Read Ghost and Horror Stories by Ambrose Bierce Free Online


Ebook Ghost and Horror Stories by Ambrose Bierce read! Book Title: Ghost and Horror Stories
The author of the book: Ambrose Bierce
Language: English
Format files: PDF
The size of the: 5.32 MB
Edition: Peter Smith Publisher
Date of issue: January 1st 1987
ISBN: 0844604933
ISBN 13: 9780844604930

Read full description of the books:

all hail Ambrose Bierce! an American original. aka "Bitter Bierce" - a soldier, government agent, journalist, short story writer, satirist, social critic. his life bookended by two wars: at age 19 in the American Civil War (most notably, fighting in the Battle of Shiloh) and at age 71 as a witness to Pancho Villa's revolutionary efforts in Mexico (most notably... vanishing without a trace).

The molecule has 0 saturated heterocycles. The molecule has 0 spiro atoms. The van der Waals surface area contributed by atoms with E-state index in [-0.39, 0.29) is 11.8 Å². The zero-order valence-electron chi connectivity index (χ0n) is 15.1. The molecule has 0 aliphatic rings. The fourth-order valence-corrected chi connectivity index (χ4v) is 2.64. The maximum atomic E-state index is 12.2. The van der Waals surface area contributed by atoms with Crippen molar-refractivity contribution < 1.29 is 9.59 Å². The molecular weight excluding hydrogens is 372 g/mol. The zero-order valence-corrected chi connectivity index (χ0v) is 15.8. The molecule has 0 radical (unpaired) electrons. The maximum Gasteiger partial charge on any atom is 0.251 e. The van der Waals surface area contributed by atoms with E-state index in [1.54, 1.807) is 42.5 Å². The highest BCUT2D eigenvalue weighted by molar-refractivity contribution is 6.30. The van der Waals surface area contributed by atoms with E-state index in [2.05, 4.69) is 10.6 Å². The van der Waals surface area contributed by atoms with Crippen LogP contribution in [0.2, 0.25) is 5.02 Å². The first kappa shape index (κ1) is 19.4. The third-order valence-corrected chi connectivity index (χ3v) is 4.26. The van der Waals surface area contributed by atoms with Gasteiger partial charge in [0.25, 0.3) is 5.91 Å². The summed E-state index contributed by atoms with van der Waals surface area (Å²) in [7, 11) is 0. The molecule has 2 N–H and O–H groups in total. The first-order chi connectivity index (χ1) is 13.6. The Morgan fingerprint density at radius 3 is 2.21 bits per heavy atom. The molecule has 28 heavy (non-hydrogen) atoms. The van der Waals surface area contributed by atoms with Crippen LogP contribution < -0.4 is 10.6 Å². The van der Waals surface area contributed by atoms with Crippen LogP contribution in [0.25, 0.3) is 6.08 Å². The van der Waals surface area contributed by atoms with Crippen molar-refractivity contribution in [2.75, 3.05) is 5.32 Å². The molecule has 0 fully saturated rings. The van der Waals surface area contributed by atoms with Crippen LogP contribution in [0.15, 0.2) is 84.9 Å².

gaze upon the dapper don:



Bierce was a misanthrope of the first order and his scornful critiques of anything he damn well felt like criticizing earned him a lifetime of disapprobation. even after his disappearance from public life as he transformed into an immortal vampire during his sojourn in Mexico, critics from all corners continued to make a pastime of publicly spanking Bierce and his legacy. indeed, the very introduction to this collection - written by some mean, spiteful jerk named E.F. Bleiler - practically wallows in the idea that Bierce was a mean, spiteful jerk whose short stories are barely worthy of attention.